Employee hours tax 2.0: Seattle restarts business tax effort
Seattle’s last attempt at a business tax may have failed in 2017, but its successor is already being drafted at city hall.
A new task force is developing Seattle’s employee hours tax 2.0.
“As it was written last year, it was somewhat of a knee-jerk legislation,” said Ian Eisenberg. “I’m glad the city decided to take a breath and study it a little bit more and draft it a bit better.”
Eisenberg owns and operates Seattle’s most successful pot shop — Uncle Ike’s. He is on the new 16-member task force; one of three members with business ties. The group is expected to develop a report for the council by early March, identifying potential revenue sources — including an employee hours tax aka a head tax. The money will fund homelessness and housing programs. It has a goal of reaching between $25 million and $75 million in revenue.
“The (previous) tax was sold to the public as a tax on the largest and most prosperous businesses in the city,” Eisenberg said. “I run a small business; a small, family business … and the idea that we are one of the largest businesses like Amazon or Microsoft was just ludicrous. I think it was a matter of it being put together so quickly; nobody at the city had time to really study who was being affected by the tax and what the ramifications were.”
According to the task force’s documents, the city requests the executive office and council conduct a stakeholder engagement process:
The outcome of the engagement process would be a broadly supported recommendation for an on-going revenue source that the City could collect beginning in 2019, with the understanding that such ongoing revenue would be used to address the affordability and homelessness crisis in Seattle and the displacement of low-income residents.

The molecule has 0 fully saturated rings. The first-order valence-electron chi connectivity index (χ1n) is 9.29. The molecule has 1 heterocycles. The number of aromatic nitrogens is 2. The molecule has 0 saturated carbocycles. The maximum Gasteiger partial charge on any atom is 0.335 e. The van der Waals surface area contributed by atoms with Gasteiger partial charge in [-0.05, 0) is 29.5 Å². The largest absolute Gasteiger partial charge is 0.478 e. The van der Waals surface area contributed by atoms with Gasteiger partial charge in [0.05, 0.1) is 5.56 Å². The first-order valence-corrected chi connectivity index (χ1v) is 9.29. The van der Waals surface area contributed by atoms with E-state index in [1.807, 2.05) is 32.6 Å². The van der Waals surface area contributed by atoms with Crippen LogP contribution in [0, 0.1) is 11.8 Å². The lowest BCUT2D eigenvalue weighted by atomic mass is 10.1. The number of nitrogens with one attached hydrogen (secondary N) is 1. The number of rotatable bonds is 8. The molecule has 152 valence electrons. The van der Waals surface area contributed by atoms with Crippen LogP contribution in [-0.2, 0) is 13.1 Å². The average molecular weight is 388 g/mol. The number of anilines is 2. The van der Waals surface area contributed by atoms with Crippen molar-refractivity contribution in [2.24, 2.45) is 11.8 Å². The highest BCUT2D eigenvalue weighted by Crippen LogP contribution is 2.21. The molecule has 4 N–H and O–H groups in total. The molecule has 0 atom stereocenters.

Employee hours tax task force
The previous tax attempt proposed a few ideas, such as charging employers 5 cents per hour, per employee, or as much $125 per employee. It would have affected about 1,100 Seattle companies that earn more than $10 million annually.
After the first attempt at a head tax failed in 2017, the council passed a resolution promising to form the task force currently underway. Council chairs are Councilmembers Lorena Gonzalez and Lisa Herbold. Community co-chairs are Tony To and Kirsten Harris-Talley. Harris-Talley was a temporary council member sitting in for Tim Burgess during the last budget cycle when the first head tax was rejected.
“Mainly, it’s a lot of service organizations that would eventually get some of the money,” Eisenberg said of the task force. “There’s a construction company on it that builds a lot of affordable housing. They and myself are about the only business interests on the committee.”
Three members of the task force, including Eisenberg, are listed as members of the business community.
- Councilmember M. Lorena González, Co-Chair
- Councilmember Lisa A. Herbold, Co-Chair
- Jennifer Adams, Lived Experience of Homelessness
- Andrew Coak, Labor Representative
- Lisa Daugaard, Subject Matter Expert
- Ian Eisenberg, Business Representative
- Samantha Grad, Labor Representative
- Kirsten Harris-Talley, Community Co-Chair
- Katie B. Wilson, Subject Matter Expert
- Brianna Little, Service Provider
- Daniel K. Malone, Housing/Service Provider
- Tom Mathews, Business Representative
- Fernando Mejia-Ledesma, Business Representative
- Courtney O’Toole, Lived Experience of Homelessness
- Tony To, Community Co-Chair
- Maiko Winkler-Chin, Housing Provider
“I was a critic of the last administration, that they didn’t always have any small business input,” Eisenberg said. “The city asked who wanted to be on the committee and I applied. And I think I’m the only actual business person that would be affected by the tax, as opposed to recipients of the funds. It’s kind of hard to complain the city doesn’t want business input when no business persons apply to be on committees and panels, so I decided to step up and not just talk, but actually do something.”
The task force will meet twice a month on Thursdays through the beginning of March. The first meeting on Jan. 4 was largely a meet-and-greet for members to set objectives and a timeline.
“It was really just ground rules and schedules, so nothing really happened so far,” Eisenberg said.
A current timeline for the task force has the group slated to finalize a report for the city council by March 1. In the meantime, the group will discuss the potential employee hours tax; any burden created by new taxes and comparing them to businesses outside the city; alternative revenue sources; and spending priorities.
This is not the first time Seattle has considered or passed an employee hours tax. In 2007, a $25 per full-time employee tax was passed to fund transportation projects. That tax produced: $4.7 million in 2008; and $5.6 million in 2009. The tax was repealed after 2.5 years.